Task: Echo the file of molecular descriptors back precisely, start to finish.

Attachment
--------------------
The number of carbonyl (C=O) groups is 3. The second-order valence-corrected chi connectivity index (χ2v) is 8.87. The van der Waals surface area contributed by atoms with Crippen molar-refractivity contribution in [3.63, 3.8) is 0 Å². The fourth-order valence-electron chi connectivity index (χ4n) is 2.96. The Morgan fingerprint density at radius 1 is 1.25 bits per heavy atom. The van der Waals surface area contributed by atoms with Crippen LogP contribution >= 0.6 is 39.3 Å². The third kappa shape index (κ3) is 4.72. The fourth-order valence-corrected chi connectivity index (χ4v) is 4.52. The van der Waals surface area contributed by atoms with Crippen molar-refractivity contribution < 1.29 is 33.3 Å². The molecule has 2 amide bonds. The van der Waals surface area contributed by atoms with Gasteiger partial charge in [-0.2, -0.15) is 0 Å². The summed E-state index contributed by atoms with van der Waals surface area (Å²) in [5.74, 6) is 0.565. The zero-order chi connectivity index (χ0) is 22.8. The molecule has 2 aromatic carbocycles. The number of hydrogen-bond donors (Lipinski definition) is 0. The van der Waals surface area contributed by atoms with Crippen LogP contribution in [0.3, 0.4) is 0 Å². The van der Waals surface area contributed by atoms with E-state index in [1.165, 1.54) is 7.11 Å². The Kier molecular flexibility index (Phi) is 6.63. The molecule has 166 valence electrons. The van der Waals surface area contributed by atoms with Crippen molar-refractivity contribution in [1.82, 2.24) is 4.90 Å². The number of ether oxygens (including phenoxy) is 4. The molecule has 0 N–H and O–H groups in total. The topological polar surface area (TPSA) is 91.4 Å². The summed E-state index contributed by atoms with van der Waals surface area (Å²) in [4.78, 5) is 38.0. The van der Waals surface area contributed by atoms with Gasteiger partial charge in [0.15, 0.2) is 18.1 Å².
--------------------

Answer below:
The number of carbonyl (C=O) groups is 3. The second-order valence-corrected chi connectivity index (χ2v) is 8.87. The van der Waals surface area contributed by atoms with Crippen molar-refractivity contribution in [3.63, 3.8) is 0 Å². The fourth-order valence-electron chi connectivity index (χ4n) is 2.96. The Morgan fingerprint density at radius 1 is 1.25 bits per heavy atom. The van der Waals surface area contributed by atoms with Crippen LogP contribution >= 0.6 is 39.3 Å². The third kappa shape index (κ3) is 4.72. The fourth-order valence-corrected chi connectivity index (χ4v) is 4.52. The van der Waals surface area contributed by atoms with Crippen molar-refractivity contribution < 1.29 is 33.3 Å². The molecule has 2 amide bonds. The van der Waals surface area contributed by atoms with Gasteiger partial charge in [-0.2, -0.15) is 0 Å². The summed E-state index contributed by atoms with van der Waals surface area (Å²) in [5.74, 6) is 0.565. The zero-order chi connectivity index (χ0) is 22.8. The molecule has 2 aromatic carbocycles. The number of hydrogen-bond donors (Lipinski definition) is 0. The van der Waals surface area contributed by atoms with Crippen LogP contribution in [0.3, 0.4) is 0 Å². The van der Waals surface area contributed by atoms with E-state index in [1.165, 1.54) is 7.11 Å². The Kier molecular flexibility index (Phi) is 6.63. The molecule has 166 valence electrons. The van der Waals surface area contributed by atoms with Crippen molar-refractivity contribution in [1.82, 2.24) is 4.90 Å². The number of ether oxygens (including phenoxy) is 4. The molecule has 0 N–H and O–H groups in total. The topological polar surface area (TPSA) is 91.4 Å². The summed E-state index contributed by atoms with van der Waals surface area (Å²) in [4.78, 5) is 38.0. The van der Waals surface area contributed by atoms with Gasteiger partial charge in [0.15, 0.2) is 18.1 Å².